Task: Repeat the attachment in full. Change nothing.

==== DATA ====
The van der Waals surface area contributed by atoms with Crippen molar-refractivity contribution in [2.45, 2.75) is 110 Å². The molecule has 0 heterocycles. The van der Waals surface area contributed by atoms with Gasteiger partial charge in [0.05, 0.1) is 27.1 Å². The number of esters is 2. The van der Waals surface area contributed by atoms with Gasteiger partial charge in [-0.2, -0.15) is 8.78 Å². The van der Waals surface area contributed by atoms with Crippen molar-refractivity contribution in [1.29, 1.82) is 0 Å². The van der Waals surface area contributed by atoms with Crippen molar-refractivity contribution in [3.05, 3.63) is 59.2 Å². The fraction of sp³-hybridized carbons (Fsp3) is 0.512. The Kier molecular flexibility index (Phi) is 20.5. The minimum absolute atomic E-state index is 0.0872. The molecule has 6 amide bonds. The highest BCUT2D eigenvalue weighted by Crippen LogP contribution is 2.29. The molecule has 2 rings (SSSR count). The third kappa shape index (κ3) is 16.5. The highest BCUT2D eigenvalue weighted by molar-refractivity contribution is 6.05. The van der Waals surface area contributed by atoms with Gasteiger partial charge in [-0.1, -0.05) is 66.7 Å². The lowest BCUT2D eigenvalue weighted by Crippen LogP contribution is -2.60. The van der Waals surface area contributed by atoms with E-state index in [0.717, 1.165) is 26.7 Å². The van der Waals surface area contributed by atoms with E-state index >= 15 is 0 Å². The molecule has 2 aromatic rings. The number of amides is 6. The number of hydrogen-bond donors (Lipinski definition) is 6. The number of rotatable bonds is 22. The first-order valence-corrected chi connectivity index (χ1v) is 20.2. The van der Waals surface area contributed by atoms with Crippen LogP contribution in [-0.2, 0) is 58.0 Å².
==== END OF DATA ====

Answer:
The van der Waals surface area contributed by atoms with Crippen molar-refractivity contribution in [2.45, 2.75) is 110 Å². The molecule has 0 heterocycles. The van der Waals surface area contributed by atoms with Gasteiger partial charge in [0.05, 0.1) is 27.1 Å². The number of esters is 2. The van der Waals surface area contributed by atoms with Gasteiger partial charge in [-0.2, -0.15) is 8.78 Å². The van der Waals surface area contributed by atoms with Crippen molar-refractivity contribution in [1.29, 1.82) is 0 Å². The van der Waals surface area contributed by atoms with Crippen molar-refractivity contribution in [3.05, 3.63) is 59.2 Å². The fraction of sp³-hybridized carbons (Fsp3) is 0.512. The Kier molecular flexibility index (Phi) is 20.5. The minimum absolute atomic E-state index is 0.0872. The molecule has 6 amide bonds. The highest BCUT2D eigenvalue weighted by Crippen LogP contribution is 2.29. The molecule has 2 rings (SSSR count). The third kappa shape index (κ3) is 16.5. The highest BCUT2D eigenvalue weighted by molar-refractivity contribution is 6.05. The van der Waals surface area contributed by atoms with Gasteiger partial charge in [-0.1, -0.05) is 66.7 Å². The lowest BCUT2D eigenvalue weighted by Crippen LogP contribution is -2.60. The van der Waals surface area contributed by atoms with E-state index in [0.717, 1.165) is 26.7 Å². The van der Waals surface area contributed by atoms with E-state index >= 15 is 0 Å². The molecule has 2 aromatic rings. The number of amides is 6. The number of hydrogen-bond donors (Lipinski definition) is 6. The number of rotatable bonds is 22. The first-order valence-corrected chi connectivity index (χ1v) is 20.2. The van der Waals surface area contributed by atoms with Crippen LogP contribution in [-0.2, 0) is 58.0 Å².